I had trouble with Exercise 7.
The problem was the concept of getters and setters and their purpose.
At first I attempted to solve 7 with a program that was practically a copy of Program 3.2 on page 31 of the book. I saw a similar attempt on Chapter 3: Exercise program by sgg_admin posted on April 14, 2009.
Right after his/her post Steve replied with
It looks fine. The difference is you have no getter methods for the x and y coordinates. If you were actually implementing this class for use in programming applications, you'd probably want to implement them.
When I saw this I knew I had made the same mistake. I looked at other posts solving Exercise 7 and found the right way to do it. All this pointed to my lack of understanding of setters and getters. So to make sure I get it I am going to publish my code here and annotate it in detail. Please, those of you in the know, look at what I have done especially the annotation and make comments and corrections. If there are mistakes I will modify the annotated example until it is perfect in hopes that I and others will fully understand this concept.//
// Exercise 3.7 print the value of a Cartesian coordinate in the console.
//---- @inteface section ----
@interface CartCoordinate : NSObject
int getXcoordinate; declared getter variable
int getYcoordinate; declared getter variable
-(void) setXcoordinate: (int) x; declared setter method
-(void) setYcoordinate: (int) y; declared setter method
-(int) getXcoordinate; declared getter method
-(int) getYcoordinate; declared getter method
//---- @implementation section ----
-(void) setXcoordinate: (int) x
getXcoordinate = x; code for setter method
-(void) setYcoordinate: (int) y
getYcoordinate = y; code for setter method
return getXcoordinate; code for getter method
return getYcoordinate; code for getter method
//---- program section ----
int main (int argc, const char * argv)
CartCoordinate *xyCoord = [[CartCoordinate alloc] init];
// Set Cartesian Coordinate to (-5,3)
[xyCoord setXcoordinate: -5];
[xyCoord setYcoordinate: 3];
// Display Cartesian Coordinate
NSLog(@"The Cartesian Coordinate is (%i,%i)."), [xyCoord getXcoordinate], [xyCoord getYcoordinate]);
Once a class is created, Objective-C has this feature of “encapsulation”. Through encapsulation, the structure (variables and methods) becomes an opaque token. Another programmer never has to look inside the object to use it. Encapsulation keeps the integrity of the object intact. But sometimes you have to set and retrieve the variables to and from an object. Setters and getters come into play when you want to access these variables from outside that class.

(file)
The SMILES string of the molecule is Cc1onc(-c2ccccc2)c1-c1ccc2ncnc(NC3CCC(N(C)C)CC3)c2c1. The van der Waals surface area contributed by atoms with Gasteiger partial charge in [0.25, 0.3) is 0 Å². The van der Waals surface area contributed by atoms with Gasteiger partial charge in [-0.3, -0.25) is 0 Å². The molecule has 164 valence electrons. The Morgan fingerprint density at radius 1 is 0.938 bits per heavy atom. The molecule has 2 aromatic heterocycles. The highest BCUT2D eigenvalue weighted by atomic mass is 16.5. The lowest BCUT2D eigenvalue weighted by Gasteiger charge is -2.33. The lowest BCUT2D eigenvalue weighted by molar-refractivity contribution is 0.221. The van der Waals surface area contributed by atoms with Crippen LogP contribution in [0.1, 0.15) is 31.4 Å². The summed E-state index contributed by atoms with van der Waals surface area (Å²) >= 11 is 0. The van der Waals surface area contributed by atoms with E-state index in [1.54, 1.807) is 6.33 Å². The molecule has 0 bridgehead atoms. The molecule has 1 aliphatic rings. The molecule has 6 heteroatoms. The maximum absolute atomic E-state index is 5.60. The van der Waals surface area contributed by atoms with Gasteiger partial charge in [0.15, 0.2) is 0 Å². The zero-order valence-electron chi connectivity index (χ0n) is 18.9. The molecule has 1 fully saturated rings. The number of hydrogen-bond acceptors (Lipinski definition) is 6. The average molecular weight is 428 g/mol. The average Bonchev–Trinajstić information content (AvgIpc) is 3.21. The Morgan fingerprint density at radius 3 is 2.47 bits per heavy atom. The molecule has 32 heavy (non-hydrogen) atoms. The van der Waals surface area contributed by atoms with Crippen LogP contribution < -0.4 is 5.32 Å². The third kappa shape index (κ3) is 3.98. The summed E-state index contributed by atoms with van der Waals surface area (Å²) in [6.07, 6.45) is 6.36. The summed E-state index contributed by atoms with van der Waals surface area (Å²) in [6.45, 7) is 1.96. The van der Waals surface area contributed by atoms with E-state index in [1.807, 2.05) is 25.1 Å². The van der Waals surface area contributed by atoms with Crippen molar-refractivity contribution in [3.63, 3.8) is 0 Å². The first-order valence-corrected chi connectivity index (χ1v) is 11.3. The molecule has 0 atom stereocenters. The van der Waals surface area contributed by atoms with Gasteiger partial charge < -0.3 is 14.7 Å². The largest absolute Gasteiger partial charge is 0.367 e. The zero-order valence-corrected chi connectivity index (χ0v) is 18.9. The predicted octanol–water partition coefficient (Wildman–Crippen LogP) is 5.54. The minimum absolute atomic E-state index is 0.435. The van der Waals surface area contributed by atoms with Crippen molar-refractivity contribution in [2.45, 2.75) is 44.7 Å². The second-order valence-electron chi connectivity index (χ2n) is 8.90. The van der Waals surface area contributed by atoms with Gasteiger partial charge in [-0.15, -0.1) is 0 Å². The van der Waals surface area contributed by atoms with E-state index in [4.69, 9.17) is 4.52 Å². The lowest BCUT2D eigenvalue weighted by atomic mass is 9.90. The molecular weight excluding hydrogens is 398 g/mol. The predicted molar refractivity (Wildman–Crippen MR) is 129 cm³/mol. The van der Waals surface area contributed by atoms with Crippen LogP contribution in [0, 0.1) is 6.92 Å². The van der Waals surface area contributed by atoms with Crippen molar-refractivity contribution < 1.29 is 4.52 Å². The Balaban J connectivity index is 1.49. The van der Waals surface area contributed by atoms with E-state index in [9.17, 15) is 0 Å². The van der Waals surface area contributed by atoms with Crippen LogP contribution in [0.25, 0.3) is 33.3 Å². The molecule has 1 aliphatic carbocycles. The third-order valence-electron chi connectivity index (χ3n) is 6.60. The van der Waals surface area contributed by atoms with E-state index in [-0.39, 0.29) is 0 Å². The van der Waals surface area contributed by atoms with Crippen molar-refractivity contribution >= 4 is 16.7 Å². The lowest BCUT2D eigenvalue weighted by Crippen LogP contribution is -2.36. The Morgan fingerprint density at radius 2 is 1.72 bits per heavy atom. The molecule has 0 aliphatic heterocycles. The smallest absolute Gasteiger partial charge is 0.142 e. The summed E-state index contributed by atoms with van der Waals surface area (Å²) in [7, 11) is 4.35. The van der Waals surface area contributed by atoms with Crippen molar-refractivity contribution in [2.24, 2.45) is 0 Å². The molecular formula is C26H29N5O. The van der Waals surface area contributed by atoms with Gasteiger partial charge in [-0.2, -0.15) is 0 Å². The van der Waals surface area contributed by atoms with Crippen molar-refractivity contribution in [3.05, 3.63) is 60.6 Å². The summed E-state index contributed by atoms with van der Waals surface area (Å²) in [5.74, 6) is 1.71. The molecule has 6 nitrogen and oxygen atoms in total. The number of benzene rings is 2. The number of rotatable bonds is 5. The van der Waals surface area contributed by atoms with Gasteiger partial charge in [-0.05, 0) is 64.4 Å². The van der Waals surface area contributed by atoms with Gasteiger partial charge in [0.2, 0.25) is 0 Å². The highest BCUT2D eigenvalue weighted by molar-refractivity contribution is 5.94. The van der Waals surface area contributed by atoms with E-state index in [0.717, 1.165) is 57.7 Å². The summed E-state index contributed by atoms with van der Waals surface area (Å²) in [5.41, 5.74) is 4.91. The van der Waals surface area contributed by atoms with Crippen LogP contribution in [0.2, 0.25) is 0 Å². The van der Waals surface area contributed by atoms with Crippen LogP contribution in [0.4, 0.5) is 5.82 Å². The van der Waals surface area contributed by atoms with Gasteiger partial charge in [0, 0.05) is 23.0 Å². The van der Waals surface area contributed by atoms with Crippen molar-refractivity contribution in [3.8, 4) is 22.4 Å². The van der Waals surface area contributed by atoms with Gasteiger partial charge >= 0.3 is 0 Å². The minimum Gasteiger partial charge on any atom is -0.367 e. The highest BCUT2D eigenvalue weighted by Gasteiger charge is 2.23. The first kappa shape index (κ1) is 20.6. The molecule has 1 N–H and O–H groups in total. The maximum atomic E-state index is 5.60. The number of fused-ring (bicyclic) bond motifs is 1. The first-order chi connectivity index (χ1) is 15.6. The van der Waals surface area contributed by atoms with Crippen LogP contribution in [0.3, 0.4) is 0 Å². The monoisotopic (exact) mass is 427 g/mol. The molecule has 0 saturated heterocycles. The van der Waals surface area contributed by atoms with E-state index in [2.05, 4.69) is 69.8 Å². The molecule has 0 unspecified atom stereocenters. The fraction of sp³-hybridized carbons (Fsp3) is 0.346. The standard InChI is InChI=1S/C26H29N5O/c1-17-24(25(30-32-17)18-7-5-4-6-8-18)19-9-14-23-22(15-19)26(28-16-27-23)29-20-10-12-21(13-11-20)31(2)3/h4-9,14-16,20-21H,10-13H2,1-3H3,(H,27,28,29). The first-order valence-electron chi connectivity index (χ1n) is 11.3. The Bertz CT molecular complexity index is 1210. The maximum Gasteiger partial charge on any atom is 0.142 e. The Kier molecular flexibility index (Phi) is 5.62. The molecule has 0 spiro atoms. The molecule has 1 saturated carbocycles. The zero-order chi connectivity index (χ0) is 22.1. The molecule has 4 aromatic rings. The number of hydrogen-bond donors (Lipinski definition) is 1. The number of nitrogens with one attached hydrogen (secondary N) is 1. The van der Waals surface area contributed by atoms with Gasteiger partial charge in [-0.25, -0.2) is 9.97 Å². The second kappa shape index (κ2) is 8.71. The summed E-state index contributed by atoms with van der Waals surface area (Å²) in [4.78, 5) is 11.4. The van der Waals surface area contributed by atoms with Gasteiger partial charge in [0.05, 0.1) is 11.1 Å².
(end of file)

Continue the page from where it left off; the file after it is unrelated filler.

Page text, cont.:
So back to Exercise 7, we created a CartCoodinate class whose parent class is NSObject.
@interface CartCoordinate : NSObject
Then we declare the getter variables and the setter and getter methods. All this is done in the @interface section
In the @implementation section
, we create the code for the setter and getter methods.
So now we have a new object “CartCoordinate” with it’s variables and methods declared in the @interface section
and the methods are defined in the @implementation section
… and this is where I get shaky….
We use getters and setters to access our instance variables cleanly from “outside the class”. Is “outside the class” *xyCoord
? The book states that “The asterisk (*
) in front of (xyCoord
) in its declaration says that xyCoord is actually a reference (or pointer) to a CartCoordinate object.” This makes xyCoord a new object. Right?
So now from xyCoord…
we use setters [xyCoord setXcoordinate: -5]; [xyCoord setYcoordinate: 3];
to set the variables found inside CartCoordinate…
and getters [xyCoord getXcoordinate], [xyCoord getYcoordinate]
to access our instance variables found inside CartCoordiante.
Have I got this right? I hope so!JR